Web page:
Monday, July 6, 2009
What, me Worry? - Unpublished Selections Explained, Med. IX.11
Meditation IX.11 - What, me Worry? - Translated by George Long and rewritten by Russell McNeil
If you are able, correct by teaching those who do wrong;1 but if you can not, remember that indulgence is given to you for this purpose.2 And the gods, too, are indulgent to such persons; and for some purposes they even help them to get health, wealth, reputation; so kind they are.3 And it is in your power also; or say, who hinders you?4
(1) Those who "do wrong" live in opposition to nature. Stoics live in conformity with nature and have a duty to direct others to do so. Teaching, in Stoic terms, must of course be measured and tailored to fit each situation. Stoics must love their enemies (and mandated this long before Christians were so directed) but (unlike Christians) Stoics are not constrained from making war on their enemies if the state is threatened (please see Chapter 9, "Society and Government in Stoicism," p. 209). War, in Stoic tradition, is truly tough love. The Crusades were political wars waged in the name of Christianity and were inconsistent with fundamental Gospel directives. The same may be said about the 9/11 initiated Islamic Jihad, which is inconsistent with fundamental Koranic values. These wars are rooted in hate. They oppose the solidarity of the human community. They abuse Christian and Islamic values. And as such these movements fit the Stoic definition of evil. For a thorough discussion of the position of Stoicism on the nature of evil, please see The Meditations of Marcus Aurelius: Selections Annotated and Explained, Chapter 3, "Stoicism and Vice," p. 56 ff.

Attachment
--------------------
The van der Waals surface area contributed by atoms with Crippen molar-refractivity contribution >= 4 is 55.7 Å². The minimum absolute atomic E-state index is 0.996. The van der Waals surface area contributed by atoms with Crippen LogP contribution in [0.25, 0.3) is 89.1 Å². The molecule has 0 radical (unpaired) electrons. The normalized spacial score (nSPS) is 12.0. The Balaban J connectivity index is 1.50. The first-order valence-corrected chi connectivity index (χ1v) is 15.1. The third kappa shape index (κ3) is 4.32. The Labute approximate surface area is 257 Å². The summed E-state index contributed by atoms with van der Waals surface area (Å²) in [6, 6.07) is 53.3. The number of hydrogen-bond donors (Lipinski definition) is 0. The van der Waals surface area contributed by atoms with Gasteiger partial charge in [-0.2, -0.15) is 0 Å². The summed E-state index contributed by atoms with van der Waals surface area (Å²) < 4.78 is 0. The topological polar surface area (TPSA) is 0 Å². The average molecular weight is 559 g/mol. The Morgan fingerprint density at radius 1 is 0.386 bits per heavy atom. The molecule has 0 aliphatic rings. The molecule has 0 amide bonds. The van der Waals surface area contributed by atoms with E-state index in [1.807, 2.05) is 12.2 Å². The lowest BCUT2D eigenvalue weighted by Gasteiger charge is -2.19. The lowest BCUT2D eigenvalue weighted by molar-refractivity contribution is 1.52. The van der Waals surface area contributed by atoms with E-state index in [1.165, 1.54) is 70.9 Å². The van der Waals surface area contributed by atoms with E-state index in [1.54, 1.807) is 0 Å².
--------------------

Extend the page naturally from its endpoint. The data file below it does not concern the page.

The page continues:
(2) Stoics recognize human limitation. Simply do your best. If you are unable to teach those who do wrong, find someone who can teach, or refer the wrong to the community.
(3) Stoics do not believe in gods - although Marcus will wave a flag toward the gods when necessary. As emperor he is so bound, but for a Stoic the gods are always euphemisms for nature and her laws. "Health, wealth, [and] reputation" are matters of complete indifference to Stoics who can care less about these things. But in bestowing these narcotic benefits on our enemies, the gods - in a sense - deflect the damage done by those who live in opposition to nature. The gods are kind, but not in the way a casual reader might interpret this passage. The kindness is directed toward those who live outside the addictive demands of wealth, health and reputation.
(4) What is also in your power? The only real power you as a human being have is in your opinion. No one can alter your orientation to nature or to what is right. This is Stoicism's "what, me worry" clause. Stoics are invulnerable in this regard. No wrong can be suffered by those who live in opposition to nature. The only wrong that is done by evil doers is to themselves.
Russell McNeil, PhD, is the author of The Meditations of Marcus Aurelius: Selections Annotated and Explained by Skylight Paths Publishing. The unpublished selections presented in this Blog are provided as supplemental material to the published selections which are annotated and explained in the book. The published selections are referenced in this Blog by page number and section.